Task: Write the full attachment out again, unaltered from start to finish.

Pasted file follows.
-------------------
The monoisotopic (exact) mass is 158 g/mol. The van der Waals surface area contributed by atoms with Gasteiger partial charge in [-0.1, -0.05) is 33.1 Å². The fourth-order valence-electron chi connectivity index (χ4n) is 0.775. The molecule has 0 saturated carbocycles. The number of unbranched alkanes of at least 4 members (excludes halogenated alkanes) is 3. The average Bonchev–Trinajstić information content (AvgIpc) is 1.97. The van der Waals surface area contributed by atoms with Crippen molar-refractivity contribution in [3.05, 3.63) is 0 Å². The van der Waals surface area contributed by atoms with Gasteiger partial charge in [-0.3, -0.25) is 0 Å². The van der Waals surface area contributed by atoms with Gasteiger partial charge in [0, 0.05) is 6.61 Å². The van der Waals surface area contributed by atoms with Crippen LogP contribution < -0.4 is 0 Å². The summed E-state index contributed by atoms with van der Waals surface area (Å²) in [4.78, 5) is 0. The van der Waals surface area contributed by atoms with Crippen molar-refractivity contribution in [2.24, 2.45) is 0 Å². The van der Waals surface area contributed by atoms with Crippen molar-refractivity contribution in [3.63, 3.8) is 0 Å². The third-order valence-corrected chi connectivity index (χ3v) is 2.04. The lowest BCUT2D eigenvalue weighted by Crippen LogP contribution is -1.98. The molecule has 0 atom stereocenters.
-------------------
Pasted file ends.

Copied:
The monoisotopic (exact) mass is 158 g/mol. The van der Waals surface area contributed by atoms with Gasteiger partial charge in [-0.1, -0.05) is 33.1 Å². The fourth-order valence-electron chi connectivity index (χ4n) is 0.775. The molecule has 0 saturated carbocycles. The number of unbranched alkanes of at least 4 members (excludes halogenated alkanes) is 3. The average Bonchev–Trinajstić information content (AvgIpc) is 1.97. The van der Waals surface area contributed by atoms with Crippen molar-refractivity contribution in [3.05, 3.63) is 0 Å². The van der Waals surface area contributed by atoms with Gasteiger partial charge in [-0.3, -0.25) is 0 Å². The van der Waals surface area contributed by atoms with Gasteiger partial charge in [0, 0.05) is 6.61 Å². The van der Waals surface area contributed by atoms with Crippen LogP contribution < -0.4 is 0 Å². The summed E-state index contributed by atoms with van der Waals surface area (Å²) in [4.78, 5) is 0. The van der Waals surface area contributed by atoms with Crippen molar-refractivity contribution in [2.24, 2.45) is 0 Å². The van der Waals surface area contributed by atoms with Crippen molar-refractivity contribution in [3.63, 3.8) is 0 Å². The third-order valence-corrected chi connectivity index (χ3v) is 2.04. The lowest BCUT2D eigenvalue weighted by Crippen LogP contribution is -1.98. The molecule has 0 atom stereocenters.